The first Vader of the year. Can't help it, I just love the work of Nicolas Winding Refn.
Every now and then something great happens in Hollywood. An interesting director makes enough great films overseas and he’s given a modest budget and a little star power and he gets to make whatever he wants out of a film. And then that film ends up playing on the big screen in an area as small as Perry County. I sat back unbelieving Sunday night as I watched Nicolas Winding Refn’s latest film Drive and witnessed one of the best films of the year…and I didn’t have to drive an hour to see it.
Refn has been making quality films since 1996’s Pusher, and recently he made his finest film to date (in my opinion, of course) with 2008’s Bronson. His films are not easily digestible as they feature graphic violence, strange soundtracks, and plenty of awkward silences. Drive continues that tradition as it features all three of those elements. Because of this, many people might simply dismiss this movie as “weird.” That’s easy enough, especially since the previews make it out to be some hardcore action flick (it has action, but to call this an action movie is unfair).
Weird isn’t a bad thing, especially with some of the crap Hollywood churns out these days. Drive may not be a traditional film, but it has it where it counts. There are awkward silences and the soundtrack, which sounds like it belongs in an 80s thriller, may be out of left field, but it all comes together to make one stylish film.
Drive doesn’t seem so odd on the page, though. It’s about a Hollywood stunt driver who moonlights as a getaway man (Ryan Gosling) who falls for a damsel in distress (Carey Mulligan) but gets into trouble with the wrong men (Albert Brooks and Ron Perlman). It’s your standard story of a low level criminal getting in way over his head. But it’s so much more than that thanks to what Refn and Gosling bring to the film.
Ryan Gosling has done well for himself lately, but he’s never really turned in a commanding physical performance. He’s stuck to these troubled characters that have issues operating in the real world. No problem there, since he handles that disconnected performance so well. In fact, he gives that same performance for much of Drive to the point that some people have speculated that his character is sociopathic. His strange, constant grin and ability to turn every moment into an awkward silence certainly makes for an interesting performance especially when he so seamlessly turns into a badass.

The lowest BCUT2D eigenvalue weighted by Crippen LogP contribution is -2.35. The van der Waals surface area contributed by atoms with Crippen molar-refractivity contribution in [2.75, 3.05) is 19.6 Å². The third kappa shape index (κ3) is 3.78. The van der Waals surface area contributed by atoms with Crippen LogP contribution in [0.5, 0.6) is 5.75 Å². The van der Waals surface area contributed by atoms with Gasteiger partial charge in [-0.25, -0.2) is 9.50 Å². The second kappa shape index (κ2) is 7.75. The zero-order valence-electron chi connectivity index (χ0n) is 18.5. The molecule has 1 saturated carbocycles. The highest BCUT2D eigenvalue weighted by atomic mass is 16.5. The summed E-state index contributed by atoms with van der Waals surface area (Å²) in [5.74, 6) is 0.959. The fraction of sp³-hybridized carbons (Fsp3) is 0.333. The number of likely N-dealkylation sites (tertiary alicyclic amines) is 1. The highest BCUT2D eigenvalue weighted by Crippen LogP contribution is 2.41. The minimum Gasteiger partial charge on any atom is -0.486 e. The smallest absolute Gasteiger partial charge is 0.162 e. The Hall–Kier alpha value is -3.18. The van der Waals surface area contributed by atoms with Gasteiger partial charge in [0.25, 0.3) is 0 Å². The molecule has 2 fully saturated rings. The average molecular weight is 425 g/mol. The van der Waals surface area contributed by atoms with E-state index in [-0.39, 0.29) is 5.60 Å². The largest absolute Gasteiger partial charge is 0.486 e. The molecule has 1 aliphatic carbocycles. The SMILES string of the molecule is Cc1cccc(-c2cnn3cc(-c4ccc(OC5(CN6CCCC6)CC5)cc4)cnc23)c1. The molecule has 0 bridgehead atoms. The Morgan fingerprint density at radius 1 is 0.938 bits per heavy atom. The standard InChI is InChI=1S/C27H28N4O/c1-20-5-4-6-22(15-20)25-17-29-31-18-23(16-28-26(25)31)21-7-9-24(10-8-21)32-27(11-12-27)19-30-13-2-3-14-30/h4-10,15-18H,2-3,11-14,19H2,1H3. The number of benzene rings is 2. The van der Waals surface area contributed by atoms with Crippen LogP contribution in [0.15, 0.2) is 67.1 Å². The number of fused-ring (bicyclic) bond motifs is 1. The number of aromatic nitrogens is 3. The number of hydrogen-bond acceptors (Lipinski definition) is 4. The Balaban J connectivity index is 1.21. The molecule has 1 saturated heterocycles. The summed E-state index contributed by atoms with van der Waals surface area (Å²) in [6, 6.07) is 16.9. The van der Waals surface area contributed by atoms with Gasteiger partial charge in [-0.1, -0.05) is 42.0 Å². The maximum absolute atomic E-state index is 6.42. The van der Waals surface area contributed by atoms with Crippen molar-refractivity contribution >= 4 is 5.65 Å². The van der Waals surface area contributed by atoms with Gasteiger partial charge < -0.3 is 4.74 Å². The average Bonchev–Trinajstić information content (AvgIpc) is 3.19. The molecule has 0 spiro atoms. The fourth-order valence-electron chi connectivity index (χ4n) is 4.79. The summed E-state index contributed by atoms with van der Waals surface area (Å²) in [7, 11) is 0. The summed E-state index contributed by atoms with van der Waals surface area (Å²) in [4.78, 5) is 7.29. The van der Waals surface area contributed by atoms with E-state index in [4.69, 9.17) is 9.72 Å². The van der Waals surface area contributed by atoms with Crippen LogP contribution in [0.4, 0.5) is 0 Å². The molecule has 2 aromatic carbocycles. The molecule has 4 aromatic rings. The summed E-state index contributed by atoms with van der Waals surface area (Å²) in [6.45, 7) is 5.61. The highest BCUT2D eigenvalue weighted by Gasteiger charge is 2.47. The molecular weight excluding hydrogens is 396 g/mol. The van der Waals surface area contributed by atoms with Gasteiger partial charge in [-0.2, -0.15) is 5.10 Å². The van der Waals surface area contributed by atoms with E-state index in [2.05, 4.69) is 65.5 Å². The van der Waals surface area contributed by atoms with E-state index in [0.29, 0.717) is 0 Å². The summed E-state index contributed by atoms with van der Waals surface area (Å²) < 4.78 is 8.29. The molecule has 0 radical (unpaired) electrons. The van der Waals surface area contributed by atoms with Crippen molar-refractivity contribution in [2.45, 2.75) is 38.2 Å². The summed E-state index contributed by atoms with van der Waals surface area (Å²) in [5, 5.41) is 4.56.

Gosling gets to go crazy in this film and it’s great. The film makes good use of his leather driving gloves and you can just feel (and hear) the tension every time he makes a fist. And every time he makes that fist you just know things are going to get violent. The violence is typical Refn: bloody, shocking, potentially disturbing…but perfectly reasonable for the story. The ultra-violence is acceptable for a film like this because it is meant to kick you in the face when you least expect it. Violence is standard in films these days but sometimes it can put in there just to placate the bloodthirsty hordes. Sure, those hordes will like Drive, but with this caveat, “It was awesome, but man, it was slow…and kind of weird.” Others will realize that the violence is there to shock you, not just entertain you. The scenes of violence are not treated trivially; they are intense. But they do look amazing (I never claimed I wasn’t part of the bloodthirsty hordes).